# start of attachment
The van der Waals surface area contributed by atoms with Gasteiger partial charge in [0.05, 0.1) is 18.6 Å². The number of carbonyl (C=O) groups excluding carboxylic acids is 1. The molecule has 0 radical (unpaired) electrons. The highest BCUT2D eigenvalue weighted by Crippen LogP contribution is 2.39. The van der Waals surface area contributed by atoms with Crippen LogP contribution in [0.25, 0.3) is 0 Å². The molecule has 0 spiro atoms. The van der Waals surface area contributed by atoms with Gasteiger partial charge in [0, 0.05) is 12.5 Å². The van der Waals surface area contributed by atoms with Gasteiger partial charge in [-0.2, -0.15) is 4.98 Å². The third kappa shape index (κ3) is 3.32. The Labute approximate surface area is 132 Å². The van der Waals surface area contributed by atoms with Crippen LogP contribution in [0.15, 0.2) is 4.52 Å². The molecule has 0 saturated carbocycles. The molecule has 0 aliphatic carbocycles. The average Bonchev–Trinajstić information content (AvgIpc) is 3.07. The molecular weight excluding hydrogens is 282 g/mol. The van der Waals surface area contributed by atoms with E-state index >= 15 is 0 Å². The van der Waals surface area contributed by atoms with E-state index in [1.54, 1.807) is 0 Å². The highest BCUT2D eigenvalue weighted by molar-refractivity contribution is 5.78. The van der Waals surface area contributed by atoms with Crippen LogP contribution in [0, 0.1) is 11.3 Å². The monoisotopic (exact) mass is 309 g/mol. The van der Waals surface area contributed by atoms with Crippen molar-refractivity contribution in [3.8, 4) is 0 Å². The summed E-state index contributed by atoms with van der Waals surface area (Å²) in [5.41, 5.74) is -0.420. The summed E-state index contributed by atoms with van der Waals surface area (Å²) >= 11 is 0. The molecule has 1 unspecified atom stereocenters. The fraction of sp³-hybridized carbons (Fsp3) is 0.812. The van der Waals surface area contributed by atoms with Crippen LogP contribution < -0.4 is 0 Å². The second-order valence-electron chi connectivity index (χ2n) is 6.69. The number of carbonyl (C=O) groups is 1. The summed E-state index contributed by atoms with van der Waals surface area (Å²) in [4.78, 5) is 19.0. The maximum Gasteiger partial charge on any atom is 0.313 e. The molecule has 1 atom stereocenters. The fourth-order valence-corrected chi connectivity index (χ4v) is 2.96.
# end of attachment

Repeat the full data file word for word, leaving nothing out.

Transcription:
The van der Waals surface area contributed by atoms with Gasteiger partial charge in [0.05, 0.1) is 18.6 Å². The number of carbonyl (C=O) groups excluding carboxylic acids is 1. The molecule has 0 radical (unpaired) electrons. The highest BCUT2D eigenvalue weighted by Crippen LogP contribution is 2.39. The van der Waals surface area contributed by atoms with Crippen LogP contribution in [0.25, 0.3) is 0 Å². The molecule has 0 spiro atoms. The van der Waals surface area contributed by atoms with Gasteiger partial charge in [0, 0.05) is 12.5 Å². The van der Waals surface area contributed by atoms with Gasteiger partial charge in [-0.2, -0.15) is 4.98 Å². The third kappa shape index (κ3) is 3.32. The Labute approximate surface area is 132 Å². The van der Waals surface area contributed by atoms with Crippen LogP contribution in [0.15, 0.2) is 4.52 Å². The molecule has 0 saturated carbocycles. The molecule has 0 aliphatic carbocycles. The average Bonchev–Trinajstić information content (AvgIpc) is 3.07. The molecular weight excluding hydrogens is 282 g/mol. The van der Waals surface area contributed by atoms with E-state index >= 15 is 0 Å². The van der Waals surface area contributed by atoms with E-state index in [1.54, 1.807) is 0 Å². The highest BCUT2D eigenvalue weighted by molar-refractivity contribution is 5.78. The van der Waals surface area contributed by atoms with Crippen LogP contribution in [0, 0.1) is 11.3 Å². The monoisotopic (exact) mass is 309 g/mol. The van der Waals surface area contributed by atoms with Crippen molar-refractivity contribution in [3.8, 4) is 0 Å². The summed E-state index contributed by atoms with van der Waals surface area (Å²) in [5.41, 5.74) is -0.420. The summed E-state index contributed by atoms with van der Waals surface area (Å²) >= 11 is 0. The molecule has 1 unspecified atom stereocenters. The fraction of sp³-hybridized carbons (Fsp3) is 0.812. The van der Waals surface area contributed by atoms with Crippen LogP contribution < -0.4 is 0 Å². The second-order valence-electron chi connectivity index (χ2n) is 6.69. The number of carbonyl (C=O) groups is 1. The summed E-state index contributed by atoms with van der Waals surface area (Å²) in [4.78, 5) is 19.0. The maximum Gasteiger partial charge on any atom is 0.313 e. The molecule has 1 atom stereocenters. The fourth-order valence-corrected chi connectivity index (χ4v) is 2.96.